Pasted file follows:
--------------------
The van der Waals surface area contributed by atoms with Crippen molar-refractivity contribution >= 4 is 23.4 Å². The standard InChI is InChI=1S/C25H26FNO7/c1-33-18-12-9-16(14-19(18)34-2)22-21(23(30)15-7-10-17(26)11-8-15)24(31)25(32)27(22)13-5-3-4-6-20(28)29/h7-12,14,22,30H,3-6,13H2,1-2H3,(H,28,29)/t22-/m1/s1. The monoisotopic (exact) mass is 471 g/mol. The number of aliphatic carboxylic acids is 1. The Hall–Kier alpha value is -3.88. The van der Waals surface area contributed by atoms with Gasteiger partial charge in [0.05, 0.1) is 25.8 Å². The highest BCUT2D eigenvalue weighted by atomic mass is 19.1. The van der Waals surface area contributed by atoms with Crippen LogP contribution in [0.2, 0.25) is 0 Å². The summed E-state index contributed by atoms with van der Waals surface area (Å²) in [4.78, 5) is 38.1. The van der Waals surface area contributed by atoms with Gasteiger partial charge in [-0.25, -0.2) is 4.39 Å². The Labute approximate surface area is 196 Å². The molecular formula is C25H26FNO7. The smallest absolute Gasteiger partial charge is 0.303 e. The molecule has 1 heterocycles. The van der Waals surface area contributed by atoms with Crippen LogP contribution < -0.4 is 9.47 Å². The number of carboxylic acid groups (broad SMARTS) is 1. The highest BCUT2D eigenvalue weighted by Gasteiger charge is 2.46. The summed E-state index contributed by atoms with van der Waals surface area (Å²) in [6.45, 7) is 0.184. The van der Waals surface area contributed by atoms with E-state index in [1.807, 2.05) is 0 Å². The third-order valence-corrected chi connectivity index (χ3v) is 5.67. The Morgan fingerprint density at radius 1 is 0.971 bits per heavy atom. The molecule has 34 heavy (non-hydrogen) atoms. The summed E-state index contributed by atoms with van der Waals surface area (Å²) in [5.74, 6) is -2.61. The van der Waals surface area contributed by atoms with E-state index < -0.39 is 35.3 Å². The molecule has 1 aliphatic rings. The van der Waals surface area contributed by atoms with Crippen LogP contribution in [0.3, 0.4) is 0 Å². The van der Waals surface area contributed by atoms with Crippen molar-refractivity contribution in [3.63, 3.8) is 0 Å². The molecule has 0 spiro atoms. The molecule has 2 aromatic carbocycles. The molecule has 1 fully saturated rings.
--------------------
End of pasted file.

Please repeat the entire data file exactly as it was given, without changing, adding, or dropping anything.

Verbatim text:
The van der Waals surface area contributed by atoms with Crippen molar-refractivity contribution >= 4 is 23.4 Å². The standard InChI is InChI=1S/C25H26FNO7/c1-33-18-12-9-16(14-19(18)34-2)22-21(23(30)15-7-10-17(26)11-8-15)24(31)25(32)27(22)13-5-3-4-6-20(28)29/h7-12,14,22,30H,3-6,13H2,1-2H3,(H,28,29)/t22-/m1/s1. The monoisotopic (exact) mass is 471 g/mol. The number of aliphatic carboxylic acids is 1. The Hall–Kier alpha value is -3.88. The van der Waals surface area contributed by atoms with Gasteiger partial charge in [0.05, 0.1) is 25.8 Å². The highest BCUT2D eigenvalue weighted by atomic mass is 19.1. The van der Waals surface area contributed by atoms with Crippen LogP contribution in [0.2, 0.25) is 0 Å². The summed E-state index contributed by atoms with van der Waals surface area (Å²) in [4.78, 5) is 38.1. The van der Waals surface area contributed by atoms with Gasteiger partial charge in [-0.25, -0.2) is 4.39 Å². The Labute approximate surface area is 196 Å². The molecular formula is C25H26FNO7. The smallest absolute Gasteiger partial charge is 0.303 e. The molecule has 1 heterocycles. The van der Waals surface area contributed by atoms with Crippen LogP contribution < -0.4 is 9.47 Å². The number of carboxylic acid groups (broad SMARTS) is 1. The highest BCUT2D eigenvalue weighted by Gasteiger charge is 2.46. The summed E-state index contributed by atoms with van der Waals surface area (Å²) in [6.45, 7) is 0.184. The van der Waals surface area contributed by atoms with E-state index in [1.807, 2.05) is 0 Å². The third-order valence-corrected chi connectivity index (χ3v) is 5.67. The Morgan fingerprint density at radius 1 is 0.971 bits per heavy atom. The molecule has 34 heavy (non-hydrogen) atoms. The summed E-state index contributed by atoms with van der Waals surface area (Å²) in [5.74, 6) is -2.61. The van der Waals surface area contributed by atoms with E-state index < -0.39 is 35.3 Å². The molecule has 1 aliphatic rings. The van der Waals surface area contributed by atoms with Crippen LogP contribution in [0.3, 0.4) is 0 Å². The van der Waals surface area contributed by atoms with Crippen molar-refractivity contribution in [3.63, 3.8) is 0 Å². The molecule has 0 spiro atoms. The molecule has 2 aromatic carbocycles. The molecule has 1 fully saturated rings.